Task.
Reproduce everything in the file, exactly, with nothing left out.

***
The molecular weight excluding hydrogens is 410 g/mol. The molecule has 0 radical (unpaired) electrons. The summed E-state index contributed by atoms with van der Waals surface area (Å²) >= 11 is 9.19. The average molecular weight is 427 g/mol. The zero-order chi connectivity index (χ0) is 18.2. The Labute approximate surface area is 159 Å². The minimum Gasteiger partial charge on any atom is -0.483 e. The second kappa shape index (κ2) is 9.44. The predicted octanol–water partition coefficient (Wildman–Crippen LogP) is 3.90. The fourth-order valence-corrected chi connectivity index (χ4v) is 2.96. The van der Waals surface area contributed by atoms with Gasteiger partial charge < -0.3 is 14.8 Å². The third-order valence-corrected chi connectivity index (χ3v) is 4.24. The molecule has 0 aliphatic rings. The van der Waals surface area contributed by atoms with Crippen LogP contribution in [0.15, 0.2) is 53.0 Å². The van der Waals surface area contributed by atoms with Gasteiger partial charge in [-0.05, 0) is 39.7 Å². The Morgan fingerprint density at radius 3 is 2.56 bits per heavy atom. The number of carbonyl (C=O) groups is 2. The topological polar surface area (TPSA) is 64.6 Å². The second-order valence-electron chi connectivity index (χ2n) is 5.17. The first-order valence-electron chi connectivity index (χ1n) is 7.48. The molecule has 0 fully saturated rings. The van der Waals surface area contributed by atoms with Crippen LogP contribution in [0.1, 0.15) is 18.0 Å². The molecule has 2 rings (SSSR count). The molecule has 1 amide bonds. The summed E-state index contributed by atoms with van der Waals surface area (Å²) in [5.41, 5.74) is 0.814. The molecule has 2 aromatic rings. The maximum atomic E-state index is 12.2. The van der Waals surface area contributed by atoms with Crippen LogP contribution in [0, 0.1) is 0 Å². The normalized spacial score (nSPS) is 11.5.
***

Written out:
The molecular weight excluding hydrogens is 410 g/mol. The molecule has 0 radical (unpaired) electrons. The summed E-state index contributed by atoms with van der Waals surface area (Å²) >= 11 is 9.19. The average molecular weight is 427 g/mol. The zero-order chi connectivity index (χ0) is 18.2. The Labute approximate surface area is 159 Å². The minimum Gasteiger partial charge on any atom is -0.483 e. The second kappa shape index (κ2) is 9.44. The predicted octanol–water partition coefficient (Wildman–Crippen LogP) is 3.90. The fourth-order valence-corrected chi connectivity index (χ4v) is 2.96. The van der Waals surface area contributed by atoms with Gasteiger partial charge < -0.3 is 14.8 Å². The third-order valence-corrected chi connectivity index (χ3v) is 4.24. The molecule has 0 aliphatic rings. The van der Waals surface area contributed by atoms with Crippen LogP contribution in [0.15, 0.2) is 53.0 Å². The van der Waals surface area contributed by atoms with Gasteiger partial charge in [-0.05, 0) is 39.7 Å². The Morgan fingerprint density at radius 3 is 2.56 bits per heavy atom. The number of carbonyl (C=O) groups is 2. The topological polar surface area (TPSA) is 64.6 Å². The second-order valence-electron chi connectivity index (χ2n) is 5.17. The first-order valence-electron chi connectivity index (χ1n) is 7.48. The molecule has 0 fully saturated rings. The van der Waals surface area contributed by atoms with Crippen LogP contribution in [0.1, 0.15) is 18.0 Å². The molecule has 2 rings (SSSR count). The molecule has 1 amide bonds. The summed E-state index contributed by atoms with van der Waals surface area (Å²) in [5.41, 5.74) is 0.814. The molecule has 2 aromatic rings. The maximum atomic E-state index is 12.2. The van der Waals surface area contributed by atoms with Crippen LogP contribution in [0, 0.1) is 0 Å². The normalized spacial score (nSPS) is 11.5.